Last Thursday, HHS announced that it will provide up to $840 million over four years to improve care quality and efficiency and share best practices among providers. The bulk of the funding will be provided by the Center for Medicare and Medicaid Innovation (CMMI), while $40 million of the funds will come from the Quality Improvement Organization program. Under the Affordable Care Act (ACA), CMMI received $10 billion to develop and test new healthcare delivery models as part of an effort to move away from the traditional fee-for-service model, improve quality of care and lower costs. The practices could include better use of electronic health records, better coordination of care among providers and expanding ways patients can communicate with doctors, federal health officials said.
In a statement, HHS Secretary Sylvia Mathews Burwell said that value-based care, as opposed to volume-based care, can improve the experience for patients and help the industry grapple with rising costs. The program will operate on an application-basis, allowing healthcare systems, provider advocacy groups and other players in the medical sector to receive funds to coach individual medical practices on improving services. Applicants will be judged based on their ability to achieve measurable goals, such as reducing unnecessary hospitalizations, the announcement stated. CMS began accepting applications on Thursday, and applications are due by Jan. 6, 2015. CMS expects to announce award recipients in the spring or summer of 2015.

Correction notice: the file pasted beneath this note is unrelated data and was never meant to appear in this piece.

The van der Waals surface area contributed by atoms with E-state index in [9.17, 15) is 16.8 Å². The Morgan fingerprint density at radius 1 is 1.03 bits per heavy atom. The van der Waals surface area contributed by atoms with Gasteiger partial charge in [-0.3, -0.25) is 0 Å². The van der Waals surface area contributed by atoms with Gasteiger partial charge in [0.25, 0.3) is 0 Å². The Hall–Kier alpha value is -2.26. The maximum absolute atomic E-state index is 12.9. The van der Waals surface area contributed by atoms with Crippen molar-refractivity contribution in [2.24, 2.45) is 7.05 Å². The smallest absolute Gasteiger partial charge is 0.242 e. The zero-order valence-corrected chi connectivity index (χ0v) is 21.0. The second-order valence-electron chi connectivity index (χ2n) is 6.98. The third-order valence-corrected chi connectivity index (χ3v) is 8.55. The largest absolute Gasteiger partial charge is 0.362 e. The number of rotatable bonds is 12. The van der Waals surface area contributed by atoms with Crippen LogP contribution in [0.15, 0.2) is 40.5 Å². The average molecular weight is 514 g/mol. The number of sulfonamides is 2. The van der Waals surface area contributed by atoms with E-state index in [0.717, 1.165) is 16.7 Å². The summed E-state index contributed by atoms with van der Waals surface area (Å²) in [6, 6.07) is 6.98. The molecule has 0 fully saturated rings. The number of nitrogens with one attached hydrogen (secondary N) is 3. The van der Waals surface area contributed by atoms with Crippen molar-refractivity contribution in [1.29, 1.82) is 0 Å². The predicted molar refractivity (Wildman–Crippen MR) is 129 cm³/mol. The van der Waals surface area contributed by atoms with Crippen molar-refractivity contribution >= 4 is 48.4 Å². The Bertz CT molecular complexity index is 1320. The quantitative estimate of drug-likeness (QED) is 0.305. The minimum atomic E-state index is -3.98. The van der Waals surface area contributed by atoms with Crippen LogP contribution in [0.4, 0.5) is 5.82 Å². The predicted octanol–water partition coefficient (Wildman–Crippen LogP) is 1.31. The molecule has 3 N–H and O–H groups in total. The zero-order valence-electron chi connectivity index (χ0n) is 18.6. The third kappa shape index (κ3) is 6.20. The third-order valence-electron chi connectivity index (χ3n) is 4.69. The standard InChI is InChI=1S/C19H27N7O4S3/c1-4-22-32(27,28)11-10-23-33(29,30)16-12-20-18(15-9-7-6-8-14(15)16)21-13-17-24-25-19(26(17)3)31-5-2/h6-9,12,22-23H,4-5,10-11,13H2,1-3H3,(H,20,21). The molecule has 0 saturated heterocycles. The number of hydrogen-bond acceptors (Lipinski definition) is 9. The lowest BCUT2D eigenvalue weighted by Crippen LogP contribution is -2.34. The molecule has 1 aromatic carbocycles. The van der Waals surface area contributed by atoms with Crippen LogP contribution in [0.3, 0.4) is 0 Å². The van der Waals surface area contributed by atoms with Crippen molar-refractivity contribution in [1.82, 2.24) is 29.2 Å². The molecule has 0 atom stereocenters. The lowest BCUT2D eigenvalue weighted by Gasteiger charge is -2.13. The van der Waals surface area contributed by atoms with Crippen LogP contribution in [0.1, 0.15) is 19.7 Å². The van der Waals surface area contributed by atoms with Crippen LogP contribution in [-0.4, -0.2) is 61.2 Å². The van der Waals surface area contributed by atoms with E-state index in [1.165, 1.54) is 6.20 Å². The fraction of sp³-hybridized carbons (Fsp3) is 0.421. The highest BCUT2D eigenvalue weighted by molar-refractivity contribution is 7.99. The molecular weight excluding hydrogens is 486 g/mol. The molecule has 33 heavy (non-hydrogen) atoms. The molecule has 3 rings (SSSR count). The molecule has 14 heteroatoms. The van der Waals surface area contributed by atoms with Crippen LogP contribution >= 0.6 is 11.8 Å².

Pallone, Eshoo Compete for Top Energy and Commerce Post
After 10 months of courting their colleagues, Reps. Frank Pallone (D-NJ) and Anna Eshoo (D-CA) remain in a hotly contested battle to win the top Democratic slot on the influential House Energy and Commerce Committee. The committee is among the top-tier assignments in the House and has principal authority over healthcare legislation. The panel and its ranking member will play crucial roles in any efforts to amend or replace the Affordable Care Act in the next Congress. The current ranking minority member of the committee, Rep. Henry Waxman of California (D-CA) is retiring, as is Rep. John Dingell (D-MI) the Democrat with the most seniority on the panel.